The GLIMMIX Procedure

Basic Features

The GLIMMIX procedure enables you to specify a generalized linear mixed model and to perform confirmatory inference in such models. The syntax is similar to that of the MIXED procedure and includes CLASS, MODEL, and RANDOM statements. For instructions on how to specify PROC MIXED REPEATED effects with PROC GLIMMIX, see the section Comparing the GLIMMIX and MIXED Procedures. The following are some of the basic features of PROC GLIMMIX.

  • SUBJECT= and GROUP= options, which enable blocking of variance matrices and parameter heterogeneity

  • choice of linearization approach or integral approximation by quadrature or Laplace method for mixed models with nonlinear random effects or nonnormal distribution

  • choice of linearization about expected values or expansion about current solutions of best linear unbiased predictors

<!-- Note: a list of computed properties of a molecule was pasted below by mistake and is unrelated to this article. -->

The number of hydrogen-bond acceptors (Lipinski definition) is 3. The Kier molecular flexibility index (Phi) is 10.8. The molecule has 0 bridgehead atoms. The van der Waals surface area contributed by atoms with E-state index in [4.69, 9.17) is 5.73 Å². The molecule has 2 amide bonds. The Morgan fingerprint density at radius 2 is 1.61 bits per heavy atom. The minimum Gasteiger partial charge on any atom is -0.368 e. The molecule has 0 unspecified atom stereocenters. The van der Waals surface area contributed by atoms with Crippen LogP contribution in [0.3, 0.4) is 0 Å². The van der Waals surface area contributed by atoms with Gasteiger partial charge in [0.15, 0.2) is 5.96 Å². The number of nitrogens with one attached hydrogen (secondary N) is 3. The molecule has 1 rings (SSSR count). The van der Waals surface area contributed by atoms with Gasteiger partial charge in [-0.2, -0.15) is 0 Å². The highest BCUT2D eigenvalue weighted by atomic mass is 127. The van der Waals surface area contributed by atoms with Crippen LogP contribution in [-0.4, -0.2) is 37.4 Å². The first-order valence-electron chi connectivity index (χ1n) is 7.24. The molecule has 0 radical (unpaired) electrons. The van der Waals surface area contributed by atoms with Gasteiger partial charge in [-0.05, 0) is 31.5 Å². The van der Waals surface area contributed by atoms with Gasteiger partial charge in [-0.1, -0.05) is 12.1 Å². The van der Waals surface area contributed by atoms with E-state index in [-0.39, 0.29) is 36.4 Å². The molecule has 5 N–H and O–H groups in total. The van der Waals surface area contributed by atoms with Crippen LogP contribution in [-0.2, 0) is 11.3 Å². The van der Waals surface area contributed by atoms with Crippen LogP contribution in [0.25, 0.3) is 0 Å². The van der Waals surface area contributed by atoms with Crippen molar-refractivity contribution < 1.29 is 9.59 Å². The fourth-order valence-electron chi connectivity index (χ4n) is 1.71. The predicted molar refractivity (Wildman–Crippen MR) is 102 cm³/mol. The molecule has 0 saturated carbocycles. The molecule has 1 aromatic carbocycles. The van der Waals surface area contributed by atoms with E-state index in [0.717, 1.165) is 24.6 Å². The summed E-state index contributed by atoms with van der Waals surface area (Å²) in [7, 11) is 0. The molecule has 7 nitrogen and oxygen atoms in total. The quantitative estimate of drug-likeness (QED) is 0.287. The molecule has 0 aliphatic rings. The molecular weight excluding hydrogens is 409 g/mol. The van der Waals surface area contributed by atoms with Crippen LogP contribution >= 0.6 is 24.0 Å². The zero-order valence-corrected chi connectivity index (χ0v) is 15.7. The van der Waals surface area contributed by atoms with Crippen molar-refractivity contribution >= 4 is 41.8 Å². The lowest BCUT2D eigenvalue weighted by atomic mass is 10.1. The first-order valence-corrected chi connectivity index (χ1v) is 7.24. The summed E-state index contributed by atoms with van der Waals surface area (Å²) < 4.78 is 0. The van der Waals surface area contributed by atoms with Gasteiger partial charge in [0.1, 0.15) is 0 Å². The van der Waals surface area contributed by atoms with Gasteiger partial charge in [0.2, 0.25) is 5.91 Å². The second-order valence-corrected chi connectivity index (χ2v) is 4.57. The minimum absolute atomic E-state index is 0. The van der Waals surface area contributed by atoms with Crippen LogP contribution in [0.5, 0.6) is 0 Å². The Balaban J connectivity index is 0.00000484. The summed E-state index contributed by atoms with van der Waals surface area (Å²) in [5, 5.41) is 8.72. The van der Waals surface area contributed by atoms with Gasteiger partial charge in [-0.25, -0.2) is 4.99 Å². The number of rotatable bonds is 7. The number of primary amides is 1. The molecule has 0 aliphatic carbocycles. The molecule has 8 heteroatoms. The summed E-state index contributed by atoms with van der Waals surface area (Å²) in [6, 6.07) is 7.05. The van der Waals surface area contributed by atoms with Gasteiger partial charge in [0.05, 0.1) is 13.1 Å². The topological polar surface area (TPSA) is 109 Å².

• flexible covariance structures for random and residual random effects, including variance components, unstructured, autoregressive, and spatial structures

  • CONTRAST, ESTIMATE, LSMEANS, and LSMESTIMATE statements, which produce hypothesis tests and estimable linear combinations of effects

  • NLOPTIONS statement, which enables you to exercise control over the numerical optimization. You can choose techniques, update methods, line search algorithms, convergence criteria, and more. Or, you can choose the default optimization strategies selected for the particular class of model you are fitting.

  • computed variables with SAS programming statements inside of PROC GLIMMIX (except for variables listed in the CLASS statement). These computed variables can appear in the MODEL, RANDOM, WEIGHT, or FREQ statement.

  • grouped data analysis

  • user-specified link and variance functions

  • choice of model-based variance-covariance estimators for the fixed effects or empirical (sandwich) estimators to make analysis robust against misspecification of the covariance structure and to adjust for small-sample bias

  • joint modeling for multivariate data. For example, you can model binary and normal responses from a subject jointly and use random effects to relate (fuse) the two outcomes.

  • multinomial models for ordinal and nominal outcomes

  • univariate and multivariate low-rank mixed model smoothing